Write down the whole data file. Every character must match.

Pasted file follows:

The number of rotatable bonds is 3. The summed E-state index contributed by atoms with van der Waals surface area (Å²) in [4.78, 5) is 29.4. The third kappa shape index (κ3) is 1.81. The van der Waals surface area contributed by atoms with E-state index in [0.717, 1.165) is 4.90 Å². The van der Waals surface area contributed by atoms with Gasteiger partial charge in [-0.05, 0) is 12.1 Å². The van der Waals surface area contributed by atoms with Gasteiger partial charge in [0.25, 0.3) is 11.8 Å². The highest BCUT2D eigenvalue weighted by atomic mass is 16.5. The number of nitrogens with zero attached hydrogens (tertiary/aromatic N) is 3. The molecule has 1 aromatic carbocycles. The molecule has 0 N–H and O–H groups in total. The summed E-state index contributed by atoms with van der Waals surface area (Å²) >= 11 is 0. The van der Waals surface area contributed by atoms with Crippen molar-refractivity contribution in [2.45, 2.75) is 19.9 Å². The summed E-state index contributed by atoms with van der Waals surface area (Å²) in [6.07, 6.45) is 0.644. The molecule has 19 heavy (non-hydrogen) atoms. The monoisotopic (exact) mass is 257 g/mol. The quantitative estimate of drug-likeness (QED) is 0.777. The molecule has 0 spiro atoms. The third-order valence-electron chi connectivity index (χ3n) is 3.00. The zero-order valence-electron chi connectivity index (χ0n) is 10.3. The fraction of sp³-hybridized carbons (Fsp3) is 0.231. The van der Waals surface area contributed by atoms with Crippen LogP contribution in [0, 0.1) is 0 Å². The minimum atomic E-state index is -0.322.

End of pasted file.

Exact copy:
The number of rotatable bonds is 3. The summed E-state index contributed by atoms with van der Waals surface area (Å²) in [4.78, 5) is 29.4. The third kappa shape index (κ3) is 1.81. The van der Waals surface area contributed by atoms with E-state index in [0.717, 1.165) is 4.90 Å². The van der Waals surface area contributed by atoms with Gasteiger partial charge in [-0.05, 0) is 12.1 Å². The van der Waals surface area contributed by atoms with Gasteiger partial charge in [0.25, 0.3) is 11.8 Å². The highest BCUT2D eigenvalue weighted by atomic mass is 16.5. The number of nitrogens with zero attached hydrogens (tertiary/aromatic N) is 3. The molecule has 1 aromatic carbocycles. The molecule has 0 N–H and O–H groups in total. The summed E-state index contributed by atoms with van der Waals surface area (Å²) >= 11 is 0. The van der Waals surface area contributed by atoms with Crippen molar-refractivity contribution in [2.45, 2.75) is 19.9 Å². The summed E-state index contributed by atoms with van der Waals surface area (Å²) in [6.07, 6.45) is 0.644. The molecule has 19 heavy (non-hydrogen) atoms. The monoisotopic (exact) mass is 257 g/mol. The quantitative estimate of drug-likeness (QED) is 0.777. The molecule has 0 spiro atoms. The third-order valence-electron chi connectivity index (χ3n) is 3.00. The zero-order valence-electron chi connectivity index (χ0n) is 10.3. The fraction of sp³-hybridized carbons (Fsp3) is 0.231. The van der Waals surface area contributed by atoms with Crippen LogP contribution in [0, 0.1) is 0 Å². The minimum atomic E-state index is -0.322.